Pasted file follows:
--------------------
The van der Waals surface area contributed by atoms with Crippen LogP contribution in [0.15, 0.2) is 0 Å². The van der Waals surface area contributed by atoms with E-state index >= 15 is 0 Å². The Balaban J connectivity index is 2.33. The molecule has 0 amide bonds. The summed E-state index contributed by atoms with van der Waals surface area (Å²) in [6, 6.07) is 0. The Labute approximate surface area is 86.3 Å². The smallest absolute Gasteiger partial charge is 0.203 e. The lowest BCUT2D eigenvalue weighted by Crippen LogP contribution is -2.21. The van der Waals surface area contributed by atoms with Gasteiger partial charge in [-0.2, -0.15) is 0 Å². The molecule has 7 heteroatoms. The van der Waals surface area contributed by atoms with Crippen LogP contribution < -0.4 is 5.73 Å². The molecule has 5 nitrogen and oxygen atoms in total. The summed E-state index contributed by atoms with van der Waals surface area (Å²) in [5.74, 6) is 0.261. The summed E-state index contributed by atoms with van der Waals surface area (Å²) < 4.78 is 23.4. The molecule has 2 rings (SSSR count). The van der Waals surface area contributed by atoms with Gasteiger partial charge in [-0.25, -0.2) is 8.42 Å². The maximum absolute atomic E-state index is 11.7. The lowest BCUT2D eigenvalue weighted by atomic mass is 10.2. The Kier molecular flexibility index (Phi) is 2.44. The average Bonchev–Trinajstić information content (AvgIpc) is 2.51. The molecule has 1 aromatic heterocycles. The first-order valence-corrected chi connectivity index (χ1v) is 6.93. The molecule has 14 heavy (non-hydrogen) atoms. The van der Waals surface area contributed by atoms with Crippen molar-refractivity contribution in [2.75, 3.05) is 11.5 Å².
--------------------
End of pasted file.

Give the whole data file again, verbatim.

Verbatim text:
The van der Waals surface area contributed by atoms with Crippen LogP contribution in [0.15, 0.2) is 0 Å². The van der Waals surface area contributed by atoms with E-state index >= 15 is 0 Å². The Balaban J connectivity index is 2.33. The molecule has 0 amide bonds. The summed E-state index contributed by atoms with van der Waals surface area (Å²) in [6, 6.07) is 0. The Labute approximate surface area is 86.3 Å². The smallest absolute Gasteiger partial charge is 0.203 e. The lowest BCUT2D eigenvalue weighted by Crippen LogP contribution is -2.21. The van der Waals surface area contributed by atoms with Gasteiger partial charge in [-0.2, -0.15) is 0 Å². The molecule has 7 heteroatoms. The van der Waals surface area contributed by atoms with Crippen LogP contribution < -0.4 is 5.73 Å². The molecule has 5 nitrogen and oxygen atoms in total. The summed E-state index contributed by atoms with van der Waals surface area (Å²) in [5.74, 6) is 0.261. The summed E-state index contributed by atoms with van der Waals surface area (Å²) < 4.78 is 23.4. The molecule has 2 rings (SSSR count). The van der Waals surface area contributed by atoms with Gasteiger partial charge in [-0.25, -0.2) is 8.42 Å². The maximum absolute atomic E-state index is 11.7. The lowest BCUT2D eigenvalue weighted by atomic mass is 10.2. The Kier molecular flexibility index (Phi) is 2.44. The average Bonchev–Trinajstić information content (AvgIpc) is 2.51. The molecule has 1 aromatic heterocycles. The first-order valence-corrected chi connectivity index (χ1v) is 6.93. The molecule has 14 heavy (non-hydrogen) atoms. The van der Waals surface area contributed by atoms with Crippen molar-refractivity contribution in [2.75, 3.05) is 11.5 Å².